Garth Rattray | Jury trial conundrum
Despite the Government’s efforts, there remains a critical shortage of jurors. Over the years, I have witnessed the reactions of many citizens who are called for jury duty. Except for the few who are easily able and very willing to serve as jurors, citizens recoil and fly into stark panic when they are called up. Some even cry, become overtly anxious, lose sleep, and feel despondent.
No matter how much they complain to me, I only sign the medical excuse forms for those who are genuinely suffering from documented physical and/or psychological (mental) problems that render them temporarily or permanently unsuitable for jury duty. I encourage the rest of those seeking a way out to either present themselves for jury selection or explain their situation to the court.
Instead of covertly believing that jury duty dodgers are unpatriotic, selfish, lazy or pusillanimous, I think that more credence and sympathy need to be given to their difficulties, and fears. Until the problems with jury duty are looked at seriously, allotted time for public education and resolved, the situation will not improve. Many people express dread of anything to do with the “courthouse”. Additionally, because Jamaica is small, because there is little respect for life, and because violence is used to solve many problems, citizens don’t want to expose themselves to potential harm from the accused, or his/her friends, accomplices, henchmen, family, or whatever. They fear for themselves and for their family.
I can’t recall seeing or hearing that jurors have been harmed. Witnesses are more likely to be at risk for standing up to their civic duty. Because of problems with the judicial system in general, and with attaining jurors and witnesses, true justice is sometimes delayed or elusive. These are some of the reasons for extrajudicial killings, mob killings, some mysterious murders, and murder for hire that we see very often. Citizens simply do not trust ‘the system’ to protect them and to provide ‘justice’. Consequently, when some individuals want justice, they find alternate [illegal] means.
A huge problem with serving jury duty is financial survival. Most Jamaicans are struggling just to make ends meet. If a peanut vendor in Half-Way-Tree, a tradesman, or a shopkeeper is called upon to perform his/her civic duty and present his/herself for jury selection and duty, who will replace the essential earnings needed for that individual or [dependent] family to survive?
Most Jamaicans are existing from hand to mouth. They tell me, “Jury duty can’t pay JPS, or the Water Commission.” They ask, “Who will buy credit for the cellphone? Who will earn the money for food, rent, medicine, school fees, books, clothes and shoes?” The vast majority of citizens earn active incomes. If they do not work, they do not earn, and some are living on the crumbling edge of destitution. Their sacrifice may be nothing short of catastrophic.
Jury duty stipends are not meant to replace earnings, but when they don’t work, can the stipend provided by the State pay for transport to and from the courthouse and for a decent lunch? In today’s Jamaica, these things are no longer considered trivial expenses; they consume significant funds because our purchases are priced based on the US dollar (plus several taxes and mark-ups), but our earnings are in (weak) Jamaican dollars.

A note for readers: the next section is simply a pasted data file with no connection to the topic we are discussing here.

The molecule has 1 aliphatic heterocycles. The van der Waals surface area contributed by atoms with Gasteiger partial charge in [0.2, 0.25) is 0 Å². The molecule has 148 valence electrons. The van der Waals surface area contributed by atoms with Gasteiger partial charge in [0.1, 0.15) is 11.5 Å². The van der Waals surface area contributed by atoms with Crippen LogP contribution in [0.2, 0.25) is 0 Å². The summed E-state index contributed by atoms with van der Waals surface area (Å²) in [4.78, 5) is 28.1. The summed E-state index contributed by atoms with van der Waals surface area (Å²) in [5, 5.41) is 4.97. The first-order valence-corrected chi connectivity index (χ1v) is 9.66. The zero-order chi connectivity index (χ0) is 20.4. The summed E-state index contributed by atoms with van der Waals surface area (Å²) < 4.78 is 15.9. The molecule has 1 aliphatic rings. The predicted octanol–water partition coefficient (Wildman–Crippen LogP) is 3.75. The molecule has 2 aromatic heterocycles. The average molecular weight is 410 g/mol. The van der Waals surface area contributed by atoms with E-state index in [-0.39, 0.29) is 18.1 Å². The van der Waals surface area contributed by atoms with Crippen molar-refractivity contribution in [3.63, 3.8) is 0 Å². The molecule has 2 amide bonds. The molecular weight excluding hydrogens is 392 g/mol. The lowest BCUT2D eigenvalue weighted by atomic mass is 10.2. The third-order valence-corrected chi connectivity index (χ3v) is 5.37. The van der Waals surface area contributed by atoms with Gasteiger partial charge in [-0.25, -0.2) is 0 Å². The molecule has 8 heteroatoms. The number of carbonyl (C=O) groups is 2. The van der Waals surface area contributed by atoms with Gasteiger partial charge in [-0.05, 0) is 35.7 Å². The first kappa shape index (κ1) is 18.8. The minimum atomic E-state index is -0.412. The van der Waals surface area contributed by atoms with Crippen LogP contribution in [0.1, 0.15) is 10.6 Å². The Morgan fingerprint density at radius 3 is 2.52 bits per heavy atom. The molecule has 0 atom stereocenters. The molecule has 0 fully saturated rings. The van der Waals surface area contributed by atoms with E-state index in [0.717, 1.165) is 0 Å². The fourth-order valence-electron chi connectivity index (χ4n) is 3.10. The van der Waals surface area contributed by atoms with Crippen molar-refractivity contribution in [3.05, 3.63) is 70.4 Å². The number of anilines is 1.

Then there are the better-off citizens who are summoned for jury duty. Several of them are self-employed businesspeople (active income-earners) who employ staff, pay a myriad of taxes, including quarterly returns on estimated earnings, and they also have significant overhead expenses. They haemorrhage financially when forced to spend time away from work. Many others are employees and, even if their employer(s) are able to bear the financial burden of their sacrifice, they also harbour fears regarding their personal safety and the safety of their family.
The problems for our system of justice, regarding sufficient citizens serving as jurors, appear to be headed into the direction of doing away with jury trials. I vividly recall that a good friend of mine, now a retired Supreme Court judge, has always advocated bench trials. And it appears as if our current chief justice is also leaning towards that direction.
NOT IN FAVOUR
However, an indeterminate number of defence attorneys are not in favour of bench trials because they are of the opinion that it is better for them to present their case to a panel of jurors than it is to a judge. Obviously, a group lends itself to being swayed in a given direction, or of being hopelessly confused (let’s be frank here); while one person, especially if learned, might prove difficult to convince one way or the other.
From the point of view of our citizenry, they see judges as very educated and intelligent people. But they also see them as human beings. People harbour gnawing concerns that judges might be biased, and that a plurality of his/her so-called peers is less capable of manifesting individual/personal biases. Others believe that their social status might be a liability, and that outside influences might help to guide an individual judge.
When it comes to increasing the number of citizens willing and able to serve as jurors, complaining about and possibly pressuring citizens will prove counterproductive. Extensive public education and socio-economic support (by way of adding transport passes and food vouchers/stamps to the stipend) and enhanced security near the courts could be considered.
Garth A. Rattray is a medical doctor with a family practice. Send feedback to email@example.com and firstname.lastname@example.org.